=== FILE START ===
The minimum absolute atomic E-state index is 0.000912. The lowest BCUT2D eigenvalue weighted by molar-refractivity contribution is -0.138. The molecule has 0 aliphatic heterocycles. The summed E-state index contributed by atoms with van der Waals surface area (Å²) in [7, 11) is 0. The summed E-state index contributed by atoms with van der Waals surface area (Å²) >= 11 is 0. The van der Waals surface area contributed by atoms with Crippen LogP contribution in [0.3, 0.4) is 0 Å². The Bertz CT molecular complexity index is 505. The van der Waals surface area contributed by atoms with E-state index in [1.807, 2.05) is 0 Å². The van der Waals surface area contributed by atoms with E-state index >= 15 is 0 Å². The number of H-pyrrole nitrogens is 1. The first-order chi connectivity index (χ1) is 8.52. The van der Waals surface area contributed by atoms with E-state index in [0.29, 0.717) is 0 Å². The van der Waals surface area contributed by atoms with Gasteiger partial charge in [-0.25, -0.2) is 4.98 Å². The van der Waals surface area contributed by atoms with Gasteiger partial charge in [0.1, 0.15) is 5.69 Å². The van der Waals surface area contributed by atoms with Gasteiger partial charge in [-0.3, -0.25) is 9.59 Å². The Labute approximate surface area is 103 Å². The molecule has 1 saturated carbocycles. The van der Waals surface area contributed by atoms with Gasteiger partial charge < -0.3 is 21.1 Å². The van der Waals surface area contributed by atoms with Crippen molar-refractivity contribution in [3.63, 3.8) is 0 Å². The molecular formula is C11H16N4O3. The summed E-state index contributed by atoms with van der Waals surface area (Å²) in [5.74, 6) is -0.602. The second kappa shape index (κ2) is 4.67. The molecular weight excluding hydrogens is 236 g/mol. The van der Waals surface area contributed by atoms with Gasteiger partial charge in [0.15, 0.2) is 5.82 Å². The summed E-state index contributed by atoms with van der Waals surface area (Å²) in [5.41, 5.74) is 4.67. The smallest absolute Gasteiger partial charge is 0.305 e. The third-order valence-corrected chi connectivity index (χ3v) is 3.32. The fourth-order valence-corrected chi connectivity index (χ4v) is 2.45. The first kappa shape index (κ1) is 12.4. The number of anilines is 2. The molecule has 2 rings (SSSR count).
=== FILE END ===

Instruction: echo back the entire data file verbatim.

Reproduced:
The minimum absolute atomic E-state index is 0.000912. The lowest BCUT2D eigenvalue weighted by molar-refractivity contribution is -0.138. The molecule has 0 aliphatic heterocycles. The summed E-state index contributed by atoms with van der Waals surface area (Å²) in [7, 11) is 0. The summed E-state index contributed by atoms with van der Waals surface area (Å²) >= 11 is 0. The van der Waals surface area contributed by atoms with Crippen LogP contribution in [0.3, 0.4) is 0 Å². The Bertz CT molecular complexity index is 505. The van der Waals surface area contributed by atoms with E-state index in [1.807, 2.05) is 0 Å². The van der Waals surface area contributed by atoms with E-state index >= 15 is 0 Å². The number of H-pyrrole nitrogens is 1. The first-order chi connectivity index (χ1) is 8.52. The van der Waals surface area contributed by atoms with E-state index in [0.29, 0.717) is 0 Å². The van der Waals surface area contributed by atoms with Gasteiger partial charge in [-0.25, -0.2) is 4.98 Å². The van der Waals surface area contributed by atoms with Gasteiger partial charge in [0.1, 0.15) is 5.69 Å². The van der Waals surface area contributed by atoms with Gasteiger partial charge in [-0.3, -0.25) is 9.59 Å². The Labute approximate surface area is 103 Å². The molecule has 1 saturated carbocycles. The van der Waals surface area contributed by atoms with Gasteiger partial charge < -0.3 is 21.1 Å². The van der Waals surface area contributed by atoms with Crippen molar-refractivity contribution in [3.63, 3.8) is 0 Å². The molecular formula is C11H16N4O3. The summed E-state index contributed by atoms with van der Waals surface area (Å²) in [5.74, 6) is -0.602. The second kappa shape index (κ2) is 4.67. The molecular weight excluding hydrogens is 236 g/mol. The van der Waals surface area contributed by atoms with Gasteiger partial charge in [0.15, 0.2) is 5.82 Å². The summed E-state index contributed by atoms with van der Waals surface area (Å²) in [5.41, 5.74) is 4.67. The smallest absolute Gasteiger partial charge is 0.305 e. The third-order valence-corrected chi connectivity index (χ3v) is 3.32. The fourth-order valence-corrected chi connectivity index (χ4v) is 2.45. The first kappa shape index (κ1) is 12.4. The number of anilines is 2. The molecule has 2 rings (SSSR count).